A Life on the Run
Bulger’s elusiveness was not coincidental. Kevin Weeks, who wrote a memoir, “Brutal: The Untold Story of My Life Inside Whitey Bulger’s Irish Mob” (2006, with Phyllis Karas), said that in 1993 and 1994, Bulger prepared for life on the run by taking safe deposit boxes in Montreal, London, Dublin, Venice and U.S. cities to hide cash, jewellery and identity papers under false names. (Imprisoned on racketeering charges, Weeks became a cooperating witness against Bulger.)
After plastic surgery to change their appearances, Bulger and Greig settled in Santa Monica, California, in a small apartment a few blocks from the Pacific, in 1996. They called themselves Charlie and Carol Gasko and lived reclusively, paying their $1,145 monthly rent in cash. He spent his days watching television. She took walks, went to a beauty parlour and — being a former dental technician — had her teeth cleaned monthly. They took occasional trips, but mostly stayed home. They were fugitives for so long, they had AARP cards.
Embarrassed by its dealings with Bulger as an informer and frustrated by his invisibility, the FBI in 2011 began a national advertising campaign that focused not on him but on Greig’s idiosyncrasies. Her beauty parlour and teeth-cleaning visits were featured in 350 public service announcements in 14 cities on daytime television shows favoured by older women. They noted that the reward for her had doubled to $100,000.
Acting on a tip, agents closed in and arrested the couple on June 22. They offered no resistance. The white-blond Bulger hair had been dyed black and was receding. He was 81 and had a paunch. But the angular narrow face, the jutting chin and the clever eyes behind sunglasses were unmistakable. Inside the apartment walls, agents found $822,000 in cash, false identity papers and a score of handguns and rifles.
“I never thought I’d see this day,” Patricia Donahue, whose husband Michael Donohue was killed in a 1982 shooting attributed to Bulger, said after the fugitives were captured. “I have satisfaction and despair, because it brings back so many old memories. But satisfaction that they have him.”
James Joseph Bulger Jr. was born on September 3, 1929, in Dorchester, Massachusetts, one of six children of James Bulger and the former Jane McCarthy. His father, a labourer, lost an arm in an industrial accident. James grew up in a public-housing project in South Boston, known as Southie, a clannish community of 30,000, mostly Irish-American, across a narrow waterway from downtown Boston. He preferred the streets to school, where his brothers William and John excelled.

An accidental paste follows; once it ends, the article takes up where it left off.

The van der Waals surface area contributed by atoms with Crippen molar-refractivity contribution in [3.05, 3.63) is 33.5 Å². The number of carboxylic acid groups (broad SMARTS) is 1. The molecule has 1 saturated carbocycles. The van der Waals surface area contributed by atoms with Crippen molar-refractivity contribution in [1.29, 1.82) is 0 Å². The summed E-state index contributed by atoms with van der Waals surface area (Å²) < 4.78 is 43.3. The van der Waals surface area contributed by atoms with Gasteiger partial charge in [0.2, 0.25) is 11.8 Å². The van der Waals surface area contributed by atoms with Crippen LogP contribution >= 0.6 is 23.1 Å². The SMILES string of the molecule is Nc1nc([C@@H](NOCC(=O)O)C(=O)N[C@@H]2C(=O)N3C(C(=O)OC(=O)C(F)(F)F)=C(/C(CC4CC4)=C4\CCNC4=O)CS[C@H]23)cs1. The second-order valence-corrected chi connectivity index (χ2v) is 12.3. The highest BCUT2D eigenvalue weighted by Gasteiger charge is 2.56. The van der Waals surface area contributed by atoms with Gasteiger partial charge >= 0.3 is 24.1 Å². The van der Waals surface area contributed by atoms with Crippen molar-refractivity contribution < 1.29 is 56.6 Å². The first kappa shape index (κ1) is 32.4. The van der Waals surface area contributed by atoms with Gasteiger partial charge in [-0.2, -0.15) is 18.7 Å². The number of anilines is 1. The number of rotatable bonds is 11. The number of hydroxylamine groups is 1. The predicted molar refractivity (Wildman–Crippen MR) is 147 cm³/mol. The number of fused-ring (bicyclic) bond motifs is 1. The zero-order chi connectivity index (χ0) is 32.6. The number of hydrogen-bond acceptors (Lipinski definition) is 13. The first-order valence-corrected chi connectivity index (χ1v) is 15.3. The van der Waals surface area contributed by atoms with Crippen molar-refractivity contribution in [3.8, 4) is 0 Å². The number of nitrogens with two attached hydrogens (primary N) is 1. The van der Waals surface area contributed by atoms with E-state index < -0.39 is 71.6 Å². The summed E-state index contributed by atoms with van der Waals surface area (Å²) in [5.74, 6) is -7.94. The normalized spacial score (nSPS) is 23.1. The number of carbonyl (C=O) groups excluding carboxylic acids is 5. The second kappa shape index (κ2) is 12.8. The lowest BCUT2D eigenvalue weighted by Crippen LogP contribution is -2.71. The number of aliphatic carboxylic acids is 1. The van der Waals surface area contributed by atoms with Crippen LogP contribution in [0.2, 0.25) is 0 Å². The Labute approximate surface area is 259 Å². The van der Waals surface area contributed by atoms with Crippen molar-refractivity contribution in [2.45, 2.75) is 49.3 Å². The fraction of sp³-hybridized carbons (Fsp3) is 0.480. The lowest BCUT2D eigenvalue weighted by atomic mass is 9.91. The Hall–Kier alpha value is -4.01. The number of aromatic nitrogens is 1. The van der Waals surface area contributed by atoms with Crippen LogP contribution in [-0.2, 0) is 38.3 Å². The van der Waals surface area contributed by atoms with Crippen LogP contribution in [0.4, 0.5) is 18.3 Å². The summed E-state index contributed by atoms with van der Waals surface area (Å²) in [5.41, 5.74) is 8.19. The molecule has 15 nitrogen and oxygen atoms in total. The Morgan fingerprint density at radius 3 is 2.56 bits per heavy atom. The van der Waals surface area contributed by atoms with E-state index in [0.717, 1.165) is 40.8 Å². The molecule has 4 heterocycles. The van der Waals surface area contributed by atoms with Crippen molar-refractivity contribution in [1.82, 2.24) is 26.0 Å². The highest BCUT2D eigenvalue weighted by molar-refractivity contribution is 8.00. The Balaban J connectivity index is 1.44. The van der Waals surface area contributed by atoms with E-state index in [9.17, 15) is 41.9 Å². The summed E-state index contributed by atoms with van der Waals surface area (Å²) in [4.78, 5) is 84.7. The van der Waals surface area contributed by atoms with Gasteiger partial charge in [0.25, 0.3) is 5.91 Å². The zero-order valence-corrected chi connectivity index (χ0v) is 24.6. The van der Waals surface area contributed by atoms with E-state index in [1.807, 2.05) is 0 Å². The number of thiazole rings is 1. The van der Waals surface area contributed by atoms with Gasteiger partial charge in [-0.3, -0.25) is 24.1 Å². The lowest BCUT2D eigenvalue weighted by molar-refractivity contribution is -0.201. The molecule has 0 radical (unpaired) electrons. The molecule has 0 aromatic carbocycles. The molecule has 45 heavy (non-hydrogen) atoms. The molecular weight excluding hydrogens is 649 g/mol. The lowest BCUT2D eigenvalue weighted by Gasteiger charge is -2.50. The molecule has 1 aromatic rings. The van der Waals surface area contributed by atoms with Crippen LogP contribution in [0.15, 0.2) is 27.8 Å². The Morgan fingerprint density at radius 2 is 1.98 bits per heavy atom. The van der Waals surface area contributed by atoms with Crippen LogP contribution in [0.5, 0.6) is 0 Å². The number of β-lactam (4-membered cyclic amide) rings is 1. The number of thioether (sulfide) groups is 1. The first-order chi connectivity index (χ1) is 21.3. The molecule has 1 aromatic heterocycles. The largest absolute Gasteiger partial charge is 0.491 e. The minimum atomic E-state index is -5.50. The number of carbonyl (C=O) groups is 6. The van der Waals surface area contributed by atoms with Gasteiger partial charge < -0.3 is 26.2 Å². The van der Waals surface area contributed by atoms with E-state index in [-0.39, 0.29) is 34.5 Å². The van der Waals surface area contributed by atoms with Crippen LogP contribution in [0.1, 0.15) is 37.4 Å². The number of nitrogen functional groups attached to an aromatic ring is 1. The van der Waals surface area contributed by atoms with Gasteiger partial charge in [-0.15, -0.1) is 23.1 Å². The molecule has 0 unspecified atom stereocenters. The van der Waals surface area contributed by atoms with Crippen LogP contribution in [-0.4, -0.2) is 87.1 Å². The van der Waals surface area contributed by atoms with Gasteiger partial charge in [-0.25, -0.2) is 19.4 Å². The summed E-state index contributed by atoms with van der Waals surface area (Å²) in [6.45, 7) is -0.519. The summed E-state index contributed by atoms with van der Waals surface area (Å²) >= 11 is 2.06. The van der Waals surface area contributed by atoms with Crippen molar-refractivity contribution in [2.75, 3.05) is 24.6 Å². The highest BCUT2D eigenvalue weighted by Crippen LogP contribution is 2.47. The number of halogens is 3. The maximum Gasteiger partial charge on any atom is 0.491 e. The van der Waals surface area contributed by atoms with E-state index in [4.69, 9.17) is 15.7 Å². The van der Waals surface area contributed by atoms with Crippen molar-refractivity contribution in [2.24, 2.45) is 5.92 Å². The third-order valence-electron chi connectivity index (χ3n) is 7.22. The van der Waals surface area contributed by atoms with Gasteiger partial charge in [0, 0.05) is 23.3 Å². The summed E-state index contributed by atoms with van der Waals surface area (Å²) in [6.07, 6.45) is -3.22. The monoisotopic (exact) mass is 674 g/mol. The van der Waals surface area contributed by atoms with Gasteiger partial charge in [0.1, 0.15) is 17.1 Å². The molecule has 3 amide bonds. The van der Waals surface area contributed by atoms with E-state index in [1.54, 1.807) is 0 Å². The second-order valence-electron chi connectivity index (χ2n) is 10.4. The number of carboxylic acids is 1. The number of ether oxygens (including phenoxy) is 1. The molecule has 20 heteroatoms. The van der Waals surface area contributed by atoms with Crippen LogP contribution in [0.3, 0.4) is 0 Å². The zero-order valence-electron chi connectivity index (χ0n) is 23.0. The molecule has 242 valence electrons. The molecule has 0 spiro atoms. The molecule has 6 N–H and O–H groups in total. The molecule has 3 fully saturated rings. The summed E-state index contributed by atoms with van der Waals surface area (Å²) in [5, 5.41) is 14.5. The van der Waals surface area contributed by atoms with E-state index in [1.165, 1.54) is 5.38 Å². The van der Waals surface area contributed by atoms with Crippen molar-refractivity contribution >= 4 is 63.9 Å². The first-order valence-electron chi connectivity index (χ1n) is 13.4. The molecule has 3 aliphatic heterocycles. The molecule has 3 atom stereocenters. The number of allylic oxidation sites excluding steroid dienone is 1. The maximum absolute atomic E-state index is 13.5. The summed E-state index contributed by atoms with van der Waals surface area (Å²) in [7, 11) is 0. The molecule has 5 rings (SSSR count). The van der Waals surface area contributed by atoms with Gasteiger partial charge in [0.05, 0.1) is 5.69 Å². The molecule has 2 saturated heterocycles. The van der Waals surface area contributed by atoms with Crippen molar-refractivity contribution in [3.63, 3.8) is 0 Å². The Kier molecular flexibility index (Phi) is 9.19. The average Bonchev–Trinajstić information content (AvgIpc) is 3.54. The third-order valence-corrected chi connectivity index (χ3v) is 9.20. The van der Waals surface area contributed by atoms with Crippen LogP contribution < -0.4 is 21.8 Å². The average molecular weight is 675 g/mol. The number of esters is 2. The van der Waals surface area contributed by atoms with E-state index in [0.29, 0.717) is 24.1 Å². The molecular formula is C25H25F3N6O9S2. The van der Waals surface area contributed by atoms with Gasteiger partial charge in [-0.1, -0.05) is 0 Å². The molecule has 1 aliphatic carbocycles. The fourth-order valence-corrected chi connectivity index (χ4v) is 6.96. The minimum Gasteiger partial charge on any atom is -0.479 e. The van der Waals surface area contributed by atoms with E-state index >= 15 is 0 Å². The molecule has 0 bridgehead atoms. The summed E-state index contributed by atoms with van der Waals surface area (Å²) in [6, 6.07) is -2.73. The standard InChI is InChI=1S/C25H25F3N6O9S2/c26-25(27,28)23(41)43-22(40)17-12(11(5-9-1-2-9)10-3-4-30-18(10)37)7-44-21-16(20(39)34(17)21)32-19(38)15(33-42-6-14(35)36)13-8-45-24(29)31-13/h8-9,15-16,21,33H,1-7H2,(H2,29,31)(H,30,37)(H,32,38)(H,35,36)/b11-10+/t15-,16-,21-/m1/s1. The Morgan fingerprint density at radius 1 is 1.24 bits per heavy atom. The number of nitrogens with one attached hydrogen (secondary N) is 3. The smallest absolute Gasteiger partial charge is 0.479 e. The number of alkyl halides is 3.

A troublemaker from an early age, Whitey ran with a gang, stole cars, mugged people and was sent to reform school. He joined the Air Force at 20, but was discharged after going AWOL. He robbed banks in Massachusetts, Rhode Island and Indiana and served nine years in federal prisons. Back in South Boston, he became an enforcer for an Irish mob. In 1979, he and an associate, Stephen Flemmi, took over the infamous Winter Hill Gang, which had dominated crime there for years.
By then, both were FBI informers. The dates and circumstances of their recruitments are in dispute, but the target was the Patriarca family, which controlled organized crime in New England. John Connolly, an FBI agent who had been a childhood friend of Bulger’s, became his handler.
The arrangement helped end the Patriarca reign, but the price was high. In 1998, Chief Judge Mark Wolf of Massachusetts federal court concluded that the FBI had protected both informants, even from police, as they committed murders and other heinous crimes. Flemmi and Connolly were convicted of involvement in murders and given long prison terms.
While he apparently never married, Bulger had a long relationship with a waitress from Quincy, Massachusetts, and another with Theresa Stanley, who had children from a previous relationship. Stanley fled with Bulger when he disappeared in 1994, but within weeks returned to her children. Bulger was then joined by Greig, who spent the fugitive years with him.
She survives him, as do Bulger’s brothers.
Facing Justice, Finally
After their capture, Bulger and Greig were returned to Boston to face trials. Greig was charged with harbouring a fugitive and as part of a 2012 plea agreement was sentenced to eight years in prison and a $150,000 fine. She was later sentenced to 21 more months in prison for refusing, even with a grant of immunity, to testify before a grand jury investigating whether other people had helped Bulger while he was a fugitive.